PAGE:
Jeremy Clarkson stands up for game shooting in The Times
- Credit: Emily Damment
Rural hero Jeremy Clarkson stands up and defends shooting in an article in The Times, stating that opposition to shooting is nothing more than class war...
The problem with the shooting community is that its not very media savvy, and it doesn't have many high-profile supporters.
Come to think of it, when I write "the problem with the shooting community", what I actually mean is "the shooting community's problem", since of course there would be no need for media savvy-ness or high profile supporters if we weren't being publicly and relentlessly attacked from all angles.
Sadly, though, we are, and the fact of the matter is that we are very bad at defending ourselves in the mainstream media. Short of placing adverts like BASC did at the start of the grouse season, we don't really have a foot in the door of the media giants, and sadly their editorial standards seem to be sorely lacking. The vast majority of mainstream press coverage of shooting is biased, and clearly not fact-checked. In fact, much of it seems to have been copied and pasted directly from Wild Justice press releases.
For all Chris Packham and Ricky Gervais's heart-rending declarations that "animals don't have a voice", we would tend to disagree - particularly when it comes to grouse, pheasants and partridge, they actually have several rather loud and and irritating voices spouting complete twoddle on their behalf.
So, it's a big deal - a huge deal - when someone with a voice stands up and defends our sport and way of life in the mainstream media. And that is exactly what Jeremy Clarkson did recently in his article for The Times.
Clarkson is fast becoming somewhat of a hero for the rural community. A comment on Facebook recently summed it up perfectly I think - "Clarkson has done more for British farming in one season than Countryfile has in 32 years".
His article in The Times is characteristically jovial and light-hearted, while directly holding to account those opposed to fieldsports for their own undeniable hypocrisy. Tackling the issue head on, he gains points in my opinion for immediately relating it to food production, which of course it is. If people working at a slaughterhouse are allowed to smile at each other and make jokes, then why not people shooting game?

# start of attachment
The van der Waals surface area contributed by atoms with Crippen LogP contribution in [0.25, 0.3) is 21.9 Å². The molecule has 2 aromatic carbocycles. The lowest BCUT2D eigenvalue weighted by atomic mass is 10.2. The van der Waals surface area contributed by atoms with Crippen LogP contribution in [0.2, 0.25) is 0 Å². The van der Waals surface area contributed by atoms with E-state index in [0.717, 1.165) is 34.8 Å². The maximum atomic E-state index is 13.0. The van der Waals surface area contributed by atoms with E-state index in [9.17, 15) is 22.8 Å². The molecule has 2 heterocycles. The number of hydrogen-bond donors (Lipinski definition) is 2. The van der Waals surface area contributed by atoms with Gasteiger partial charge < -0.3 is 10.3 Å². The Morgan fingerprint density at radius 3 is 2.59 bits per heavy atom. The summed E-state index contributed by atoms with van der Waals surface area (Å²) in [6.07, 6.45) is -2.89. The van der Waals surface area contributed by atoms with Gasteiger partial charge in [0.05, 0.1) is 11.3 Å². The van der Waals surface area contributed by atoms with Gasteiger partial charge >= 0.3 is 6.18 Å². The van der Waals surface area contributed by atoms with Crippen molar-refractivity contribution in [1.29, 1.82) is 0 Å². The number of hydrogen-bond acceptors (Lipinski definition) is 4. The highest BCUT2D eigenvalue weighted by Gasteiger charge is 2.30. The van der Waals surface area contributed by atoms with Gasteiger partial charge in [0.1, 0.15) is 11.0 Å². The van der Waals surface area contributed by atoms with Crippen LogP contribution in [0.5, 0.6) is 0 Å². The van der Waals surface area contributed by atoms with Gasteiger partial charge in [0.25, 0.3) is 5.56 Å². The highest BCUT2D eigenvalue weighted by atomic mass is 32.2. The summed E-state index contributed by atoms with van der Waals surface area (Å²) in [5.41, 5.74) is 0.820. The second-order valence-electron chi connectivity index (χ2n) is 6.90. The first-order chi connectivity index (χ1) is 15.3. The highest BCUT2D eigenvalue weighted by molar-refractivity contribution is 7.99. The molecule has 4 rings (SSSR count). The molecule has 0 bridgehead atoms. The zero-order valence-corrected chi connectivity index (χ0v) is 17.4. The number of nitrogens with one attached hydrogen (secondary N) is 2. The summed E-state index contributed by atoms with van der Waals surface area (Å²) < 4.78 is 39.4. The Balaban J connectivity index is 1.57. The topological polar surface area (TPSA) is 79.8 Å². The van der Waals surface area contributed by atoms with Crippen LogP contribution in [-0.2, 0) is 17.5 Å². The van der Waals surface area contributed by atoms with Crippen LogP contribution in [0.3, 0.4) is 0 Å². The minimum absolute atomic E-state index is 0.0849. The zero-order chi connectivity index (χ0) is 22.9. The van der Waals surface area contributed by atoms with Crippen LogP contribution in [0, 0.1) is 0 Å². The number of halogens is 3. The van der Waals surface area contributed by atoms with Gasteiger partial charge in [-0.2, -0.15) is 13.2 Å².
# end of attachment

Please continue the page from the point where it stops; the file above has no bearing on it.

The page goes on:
He writes: "If you are a carnivore, you will accept that an animal should be dead before you break out the knife and fork. Which means someone had to kill it. So what are you saying? That the person charged with this task must be unhappy about it?"
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More brownie points come for pointing out the very obvious comparison to a much more popular meat - chicken. Clarkson writes: "... it's not food that was reared in a shed, in artificial light, up to its knees in its own faeces like the chicken you're having fro lunch today. A pheasant can fly away at any time, but it chooses to hang around because it's fed and watered and given a home. It has a genuinely happy life."
He goes into detail about the skill required to shoot a pheasant, detailing the fact that it is a sackable offence to shoot one that's not flying high enough, and also covers the fact that in order to keep pheasants, gamekeepers look after woodland and surrounding areas which benefits game, wild birds and insects alike.
Going in for the kill, he moves on to predications about what would happen if shooting was to be banned: "I get that Chris Packham wants pheasant shooting banned but I think he's wrong. I think that if there was no shooting, landowners would be less bothered about looking after their land. I think a great many countrymen who earn a living on shoots would lose their jobs.
"I think woods would be bulldozed to make was for something profitable, and I think that we'd not only have less choice of what to eat, but also that what we were offered would somehow be less wholesome."
Rounding off the article, he states exactly the issue that the mainstream press tends to shy away from - the class war.
Clarkson writes: "So, sure, campaign to end shooting by all means, but know this. What you're actually doing is waging a class war. You're not trying to make a pheasant's life better, because it's already very good and frankly you don't really care either way."
The full article makes for wonderful reading, and we would strongly encourage you to sign up for The Times subscription, which is not expensive and goes a long way to supporting good, unbiased journalism... which, let's face it, there's not nearly enough of these days.